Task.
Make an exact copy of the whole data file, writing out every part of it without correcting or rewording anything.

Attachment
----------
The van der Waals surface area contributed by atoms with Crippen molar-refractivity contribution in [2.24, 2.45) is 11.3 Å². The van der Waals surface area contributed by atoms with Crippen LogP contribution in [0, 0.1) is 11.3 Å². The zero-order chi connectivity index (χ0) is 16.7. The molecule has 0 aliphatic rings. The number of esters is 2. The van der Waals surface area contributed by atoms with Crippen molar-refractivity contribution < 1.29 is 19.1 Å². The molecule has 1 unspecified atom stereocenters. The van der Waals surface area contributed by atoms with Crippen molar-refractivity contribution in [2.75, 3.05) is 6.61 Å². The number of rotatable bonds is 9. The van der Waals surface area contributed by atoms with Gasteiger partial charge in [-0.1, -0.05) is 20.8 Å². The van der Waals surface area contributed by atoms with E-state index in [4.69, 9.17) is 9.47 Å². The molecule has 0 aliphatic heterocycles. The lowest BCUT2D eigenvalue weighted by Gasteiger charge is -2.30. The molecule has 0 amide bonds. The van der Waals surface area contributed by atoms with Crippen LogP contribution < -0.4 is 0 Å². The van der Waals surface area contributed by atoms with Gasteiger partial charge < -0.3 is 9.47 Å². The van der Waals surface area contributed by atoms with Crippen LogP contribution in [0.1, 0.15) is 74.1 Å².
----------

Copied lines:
The van der Waals surface area contributed by atoms with Crippen molar-refractivity contribution in [2.24, 2.45) is 11.3 Å². The van der Waals surface area contributed by atoms with Crippen LogP contribution in [0, 0.1) is 11.3 Å². The zero-order chi connectivity index (χ0) is 16.7. The molecule has 0 aliphatic rings. The number of esters is 2. The van der Waals surface area contributed by atoms with Crippen molar-refractivity contribution < 1.29 is 19.1 Å². The molecule has 1 unspecified atom stereocenters. The van der Waals surface area contributed by atoms with Crippen molar-refractivity contribution in [2.75, 3.05) is 6.61 Å². The number of rotatable bonds is 9. The van der Waals surface area contributed by atoms with Gasteiger partial charge in [-0.1, -0.05) is 20.8 Å². The van der Waals surface area contributed by atoms with E-state index in [4.69, 9.17) is 9.47 Å². The molecule has 0 aliphatic heterocycles. The lowest BCUT2D eigenvalue weighted by Gasteiger charge is -2.30. The molecule has 0 amide bonds. The van der Waals surface area contributed by atoms with Crippen LogP contribution < -0.4 is 0 Å². The van der Waals surface area contributed by atoms with Gasteiger partial charge < -0.3 is 9.47 Å². The van der Waals surface area contributed by atoms with Crippen LogP contribution in [0.1, 0.15) is 74.1 Å².